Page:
The Indian government is in discussions to introduce a Digital Competition Law to regulate tech giants like Google, Apple, Facebook, and Amazon, a reaffirmation of the government’s resolve to have an executive authority to rein in potential anti-competitive practices.
As per reporting by The Economic Times, one of the people aware of the matter stated that “It will be a new law, so it will take some time.” This is in contrast to the Competition Act which was amended earlier this year to address modern issues and manage fair trade concerns.
The law would seek to complement the Competition Act, and would look to address the long-standing problem of ex-ante regulations meant to rein in monopoly practices of big tech firms. However, these plans have met with huge opposition from firms like Google, Apple, and Facebook who are already under investigation by the competition regulator for potential violations.
The deliberations on the bill have been spearheaded by a government committee led by the corporate affairs secretary Manoj Govil, who is now in the process of completing the preliminary report. To ensure the report is a comprehensive document that takes into account global practices, the committee has carried out consultation between Apple, Amazon, Google, Meta, and Twitter.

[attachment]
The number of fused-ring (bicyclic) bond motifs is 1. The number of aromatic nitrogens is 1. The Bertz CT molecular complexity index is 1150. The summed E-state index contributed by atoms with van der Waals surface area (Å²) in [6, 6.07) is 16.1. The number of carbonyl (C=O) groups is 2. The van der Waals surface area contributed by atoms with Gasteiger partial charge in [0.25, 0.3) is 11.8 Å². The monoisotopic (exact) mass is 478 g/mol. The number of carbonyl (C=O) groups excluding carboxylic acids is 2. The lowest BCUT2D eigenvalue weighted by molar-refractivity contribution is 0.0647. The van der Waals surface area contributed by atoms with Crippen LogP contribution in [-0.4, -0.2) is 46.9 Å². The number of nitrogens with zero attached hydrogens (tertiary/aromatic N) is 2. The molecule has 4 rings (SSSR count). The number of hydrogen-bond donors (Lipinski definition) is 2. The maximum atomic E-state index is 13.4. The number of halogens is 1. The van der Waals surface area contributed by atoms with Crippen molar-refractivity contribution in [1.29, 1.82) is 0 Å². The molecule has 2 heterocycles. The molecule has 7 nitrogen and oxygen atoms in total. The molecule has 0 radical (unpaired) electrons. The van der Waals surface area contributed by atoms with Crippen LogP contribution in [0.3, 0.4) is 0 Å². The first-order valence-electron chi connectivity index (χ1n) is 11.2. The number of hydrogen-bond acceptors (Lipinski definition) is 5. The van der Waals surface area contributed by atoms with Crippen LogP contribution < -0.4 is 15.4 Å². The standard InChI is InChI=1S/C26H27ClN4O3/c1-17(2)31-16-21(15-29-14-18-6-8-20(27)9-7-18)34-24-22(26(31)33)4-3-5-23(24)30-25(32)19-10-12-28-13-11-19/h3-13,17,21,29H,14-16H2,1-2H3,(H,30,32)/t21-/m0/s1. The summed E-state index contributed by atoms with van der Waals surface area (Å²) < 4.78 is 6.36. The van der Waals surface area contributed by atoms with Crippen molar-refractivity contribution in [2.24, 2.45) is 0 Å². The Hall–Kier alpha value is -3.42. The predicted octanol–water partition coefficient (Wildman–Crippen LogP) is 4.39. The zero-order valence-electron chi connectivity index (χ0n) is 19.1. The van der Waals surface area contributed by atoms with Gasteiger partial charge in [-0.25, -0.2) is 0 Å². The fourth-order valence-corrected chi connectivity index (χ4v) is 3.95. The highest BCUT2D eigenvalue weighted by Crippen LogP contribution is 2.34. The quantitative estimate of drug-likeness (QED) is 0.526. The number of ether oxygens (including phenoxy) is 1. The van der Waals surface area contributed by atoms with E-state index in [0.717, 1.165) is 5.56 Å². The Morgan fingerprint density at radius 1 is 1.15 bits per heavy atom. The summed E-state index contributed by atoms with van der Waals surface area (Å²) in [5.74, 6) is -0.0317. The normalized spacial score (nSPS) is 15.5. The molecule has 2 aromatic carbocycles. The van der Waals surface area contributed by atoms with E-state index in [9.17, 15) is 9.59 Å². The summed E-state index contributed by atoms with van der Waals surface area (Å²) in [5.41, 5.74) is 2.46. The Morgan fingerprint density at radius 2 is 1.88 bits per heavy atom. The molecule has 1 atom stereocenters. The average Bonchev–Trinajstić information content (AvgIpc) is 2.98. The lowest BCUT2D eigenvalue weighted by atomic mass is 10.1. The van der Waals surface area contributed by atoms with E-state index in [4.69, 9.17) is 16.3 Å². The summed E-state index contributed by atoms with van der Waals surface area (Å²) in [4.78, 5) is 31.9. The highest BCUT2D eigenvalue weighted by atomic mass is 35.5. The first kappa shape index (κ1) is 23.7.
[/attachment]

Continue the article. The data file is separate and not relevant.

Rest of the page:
The committee is expected to outline the scope by defining Systemically Important Digital Intermediaries (SIDI), and will more likely exclude small and medium-sized companies as part of it’s proposed framework. Furthermore, the report, which will be presented to the government at the end of the month, is also set to incorporate findings of the Parliamentary panel on Finance’s report from December 2022 which put forth the proposal for an independent digital competition law in the first place.
The inclusion of a separate digital competition law would help in bolstering the country’s existing anti-competition norms and would help cement India’s presence in taking actions against firms that flout proper anti-trust regulations. Thereby, such a move would be essential in restricting issues such as abusive practices from hard-facing local businesses and, in the long run, help create a more equitable business environment for all players.